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Storytelling with a Bang: Help Others See Your Business More Clearly through Public Presentation

by Jill Foster on June 26, 2009

Earlier in the week, I entered a conversation here at Women Grow Business about my former career as a bellydancer — and its influence on my public speaking and audience engagement. Since then, several additional concepts came to mind. So here the conversation continues; and certainly share your thoughts in the comments (or tools and tips of your own that have strengthened your leadership through public speaking).

Re-purpose your best work and stories:
Develop a repertoire of personal stories on topics of importance to your business. As a dancer, I had certain songs and moves I’d return to time and again because they worked for me. And as a speaker, I have a similar set of stories I recycle to convey different ideas, beliefs or concepts.

It’s these stories that will make people care about your presentation and see the mission of your organization more clearly. Take the time to develop your stories.

Encourage participation:
I always knew I was having a good night when the audience got up to dance. It meant I had converted them from audience members to participants. That’s why as a speaker, I try to give the audience an opportunity to act. Whether it’s raising a hand, offering a comment, or demonstrating a concept, when you involve people, you win advocates. And that additional support is what often converts a presentation from mediocre to memorable. Presenters do better when they feel supported by the audience.

Open and exit with a bang:
People remember the way you enter and the way you leave. That’s why bellydancers use big, dramatic music at the start and finale of their sets. Similarly, many speakers try to open with a joke. Sometimes this works but when it doesn’t it’s really bad. My strength is telling personal stories so that’s how I start my speeches. You may be different. The key is knowing your strengths and using them where it counts.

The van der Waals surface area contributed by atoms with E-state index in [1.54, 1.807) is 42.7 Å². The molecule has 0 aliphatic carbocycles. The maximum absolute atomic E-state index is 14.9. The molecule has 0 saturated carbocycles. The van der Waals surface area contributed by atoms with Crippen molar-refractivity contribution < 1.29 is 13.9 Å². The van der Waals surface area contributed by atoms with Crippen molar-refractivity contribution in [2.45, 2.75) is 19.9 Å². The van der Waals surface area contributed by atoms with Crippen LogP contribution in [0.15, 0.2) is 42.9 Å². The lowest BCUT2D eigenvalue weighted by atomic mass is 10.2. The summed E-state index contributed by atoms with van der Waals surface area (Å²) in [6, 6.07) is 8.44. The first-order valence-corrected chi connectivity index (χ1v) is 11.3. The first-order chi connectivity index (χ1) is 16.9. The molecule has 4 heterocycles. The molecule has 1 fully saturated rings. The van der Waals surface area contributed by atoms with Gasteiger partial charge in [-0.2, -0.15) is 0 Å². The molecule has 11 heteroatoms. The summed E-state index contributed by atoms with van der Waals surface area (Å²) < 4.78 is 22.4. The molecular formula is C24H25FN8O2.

You must have heart:
Every bellydancer includes a taqsim in her show. It’s the section of the set where she performs to one instrument — a solo flute, oud or acordian. Slow, sweet, mysterious — it cannot be choreographed and it cannot be faked. The dancer must feel it in the moment. The best speakers have similar moments. Martin Luther King Jr. had one when he told the world “I have a dream.” Hilary Clinton had one during her campaign speech in New Hampshire when she departed from the talking points and said: “this is very personal for me.” And I can’t help but wonder what other amazing speeches the world would have if more people opened their hearts to the audience. Because that is what it takes to change the world in your speech. [image Heart of Clouds by Tony Immoos, Creative Commons]

Finally, one last idea to keep in mind. And if none of these tips have helped, maybe this one will: Be thankful that you are not standing in front of your audience half naked, wearing a hot pink sequined bra and skirt. Be comfortable and confident in your skin and you’ll do fine!

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Guest post by Katie Kemple, producer of the Women Grow Business leadership series. With an extensive background in radio, television, and communications, she holds an Executive Master’s in Leadership from Georgetown University. Katie believes in the power of positive thinking (plus embracing failure as a path to success). She can be reached via twitter @kkemple and on her blog Love Your Layoff.

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